Compatibility/Web Testing

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Automated Testing for Web applications and Web sites

This was started on July 15, 2013 - 9:00 AM EST on Etherpad

Keep adding stuff


  • Think about testing in a multi-browser context with different capabilities.
  • do not promote your own tools
  • Talk about real testing experience in a business context


When doing automated testing for Web applications/Web sites, what do you use? (selenium, PhantomJS, etc?) and why?

Your answers:

  • Qunit & Chai for TDD
  • CasperJS: fast execution of functional/integration tests on top of PhantomJS (Webkit) + now compatible with Gecko using SlimerJS
  • Mechanize + RSpec: We used to use Selenium, but reliability sucked.
  • Intern: Uses WebDriver, so works to test all browsers; async support using promises, not callbacks and test interfaces; interfaces for unit testing and integration/function or polling; easy one-command install with npm; built-in code coverage, built-in Grunt support, built-in SauceLabs support; enforces test case modularity; extensible reporteal testing; well-maintained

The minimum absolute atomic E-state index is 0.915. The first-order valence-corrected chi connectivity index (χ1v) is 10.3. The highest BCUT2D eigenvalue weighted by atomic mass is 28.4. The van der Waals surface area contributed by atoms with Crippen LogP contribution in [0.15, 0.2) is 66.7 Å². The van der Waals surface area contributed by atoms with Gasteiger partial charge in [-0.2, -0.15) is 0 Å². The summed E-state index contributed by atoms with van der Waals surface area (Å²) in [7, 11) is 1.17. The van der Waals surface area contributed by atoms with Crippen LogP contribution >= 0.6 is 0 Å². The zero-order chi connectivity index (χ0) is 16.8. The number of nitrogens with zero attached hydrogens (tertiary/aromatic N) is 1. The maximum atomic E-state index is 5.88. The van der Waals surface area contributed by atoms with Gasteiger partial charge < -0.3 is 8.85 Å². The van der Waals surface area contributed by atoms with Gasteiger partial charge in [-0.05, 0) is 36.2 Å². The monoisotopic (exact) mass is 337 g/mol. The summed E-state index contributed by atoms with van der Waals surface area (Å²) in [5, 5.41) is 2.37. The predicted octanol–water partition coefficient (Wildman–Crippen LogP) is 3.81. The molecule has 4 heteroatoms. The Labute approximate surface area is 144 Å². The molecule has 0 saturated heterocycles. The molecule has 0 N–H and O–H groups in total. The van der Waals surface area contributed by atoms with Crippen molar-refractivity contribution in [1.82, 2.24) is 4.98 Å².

• Watai: writing integration tests is one thing, writing them in a reliable & maintainable way is another. WebDriver is still unavoidable unless you want smoke tests (PhantomJS-based runtimes forget the web is more than 1 engine).
  • CasperJS : easy to use and to setup. (I agree; disclaimer: I'm n1k0)
  • PHPUnit: I'm awesome
  • CasperJs: the same, just a simple and powerfull tool
  • PHPUnit or Atoum for unit tests (PHP applications)
  • CasperJS (with PhantomJS or SlimerJS) for functional/UI tests